While I think Harrison is a horrible tease, it's as of yet unclear if Trent is moving from becoming Rachel's enemy and some time reluctant ally, to being her new love interest. Rachel certainly spends a LOT of time thinking about how silky his hair is for someone she doesn't have any romantic feelings for. As a huge fan of Trent, I have no problem with more time being spent developing his character and friendship with Rachel, which is a large part of what happens in this book. The structure of the book is a bit meandering and the plot could probably be a lot tighter and more streamlined. But I read these books mainly to spend time with Rachel and all the other extremely colourful supernatural creatures of The Hollows, so I don't really mind if the narrative takes a few detours, especially when I get Trent and Rachel spending more time together, bantering and facing off against common enemies. Al and the other demons barely get an appearance in this book, though. I hope that changes in the next one.
Date begun: February 20th, 2012
Date finished: February 20th, 2012
A woman is found naked in the park, brutally raped and murdered. The red ribbon she's been strangled with is tied around her neck, and her eyes have been cut out. Like all sexual assault cases, the case hits Lieutenant Eve Dallas hard. When it becomes clear that they have a serial killer on their hands, the stakes become higher, and Eve and Peabody have to work to stop him before another woman loses her life.
Eve is approached by a psychic, who claims she saw the murder taking place. While Dallas is deeply sceptical, the woman knows details that have not been released to the public, and the NYPSD can use all the help they can get. Yet the killer keeps staying one step ahead of them, and when the investigation starts closing in, he lashes out towards the investigators.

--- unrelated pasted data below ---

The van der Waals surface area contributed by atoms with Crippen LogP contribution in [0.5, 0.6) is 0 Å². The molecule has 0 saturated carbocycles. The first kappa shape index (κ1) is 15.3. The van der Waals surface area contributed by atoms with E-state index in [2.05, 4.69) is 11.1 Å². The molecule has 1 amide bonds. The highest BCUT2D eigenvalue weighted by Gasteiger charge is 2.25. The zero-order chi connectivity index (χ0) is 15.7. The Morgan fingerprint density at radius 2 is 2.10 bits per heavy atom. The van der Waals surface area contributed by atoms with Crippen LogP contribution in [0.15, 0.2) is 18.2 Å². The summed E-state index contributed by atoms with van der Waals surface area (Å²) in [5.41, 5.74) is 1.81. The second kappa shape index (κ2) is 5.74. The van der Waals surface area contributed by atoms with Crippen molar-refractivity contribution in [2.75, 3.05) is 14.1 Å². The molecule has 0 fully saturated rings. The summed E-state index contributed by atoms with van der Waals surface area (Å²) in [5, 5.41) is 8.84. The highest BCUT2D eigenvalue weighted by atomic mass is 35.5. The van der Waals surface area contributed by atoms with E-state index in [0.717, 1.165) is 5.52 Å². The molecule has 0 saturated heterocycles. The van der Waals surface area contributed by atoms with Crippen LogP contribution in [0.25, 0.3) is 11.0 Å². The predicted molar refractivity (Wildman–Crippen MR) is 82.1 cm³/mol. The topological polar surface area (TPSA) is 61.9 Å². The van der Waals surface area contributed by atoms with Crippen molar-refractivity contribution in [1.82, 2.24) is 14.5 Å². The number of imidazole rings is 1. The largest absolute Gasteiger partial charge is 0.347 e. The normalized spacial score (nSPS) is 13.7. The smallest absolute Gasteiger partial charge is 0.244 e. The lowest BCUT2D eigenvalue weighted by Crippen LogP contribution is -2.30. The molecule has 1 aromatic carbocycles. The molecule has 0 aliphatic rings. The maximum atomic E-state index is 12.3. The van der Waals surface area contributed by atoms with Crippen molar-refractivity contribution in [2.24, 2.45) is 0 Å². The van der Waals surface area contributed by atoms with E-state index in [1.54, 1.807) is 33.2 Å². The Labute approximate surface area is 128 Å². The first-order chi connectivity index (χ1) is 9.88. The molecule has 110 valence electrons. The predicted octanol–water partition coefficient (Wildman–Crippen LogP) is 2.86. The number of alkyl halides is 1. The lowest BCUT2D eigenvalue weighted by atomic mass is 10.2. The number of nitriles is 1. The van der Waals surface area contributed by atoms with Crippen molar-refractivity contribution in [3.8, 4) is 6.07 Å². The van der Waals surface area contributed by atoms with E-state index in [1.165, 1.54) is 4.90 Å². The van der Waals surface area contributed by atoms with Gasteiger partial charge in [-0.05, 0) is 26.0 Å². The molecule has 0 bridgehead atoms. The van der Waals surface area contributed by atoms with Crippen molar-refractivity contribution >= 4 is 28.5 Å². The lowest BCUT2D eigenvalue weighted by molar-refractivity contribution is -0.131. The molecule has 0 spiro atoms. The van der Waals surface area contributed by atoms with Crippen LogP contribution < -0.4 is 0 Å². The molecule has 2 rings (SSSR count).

Having been abused and raped as a child, Eve is always affected all the stronger by sexual assault crimes. She's determined to bring the killer to justice, willing to use even the assistance of a psychic if that's what it takes. Yet the investigation takes its toll. In this book, Dallas finally tells her now partner Peabody about the events in her childhood, and the book also highlight just far Eve has come since Naked in Death, where she was bitter, driven and alone. Now she has a loving husband, a loyal partner, a whole slew of friends who invite her for dinner parties and refuse to let her wallow in misery by herself. That same contact network also steps in when the killer strikes one close to Eve, and helps her catch the culprit.
Date begun: February 16th, 2012
Date finished: February 19th, 2012
This is book 18 in J.D. Robb's In Death series, so it goes without saying that there is all sorts of backstory you miss out on if this is the first one you pick up. It's impossible for me to write this review without spoiling some of the stuff from previous novels, so go read Naked in Death if you haven't already been acquainted with Roarke and Lieutenant Eve Dallas.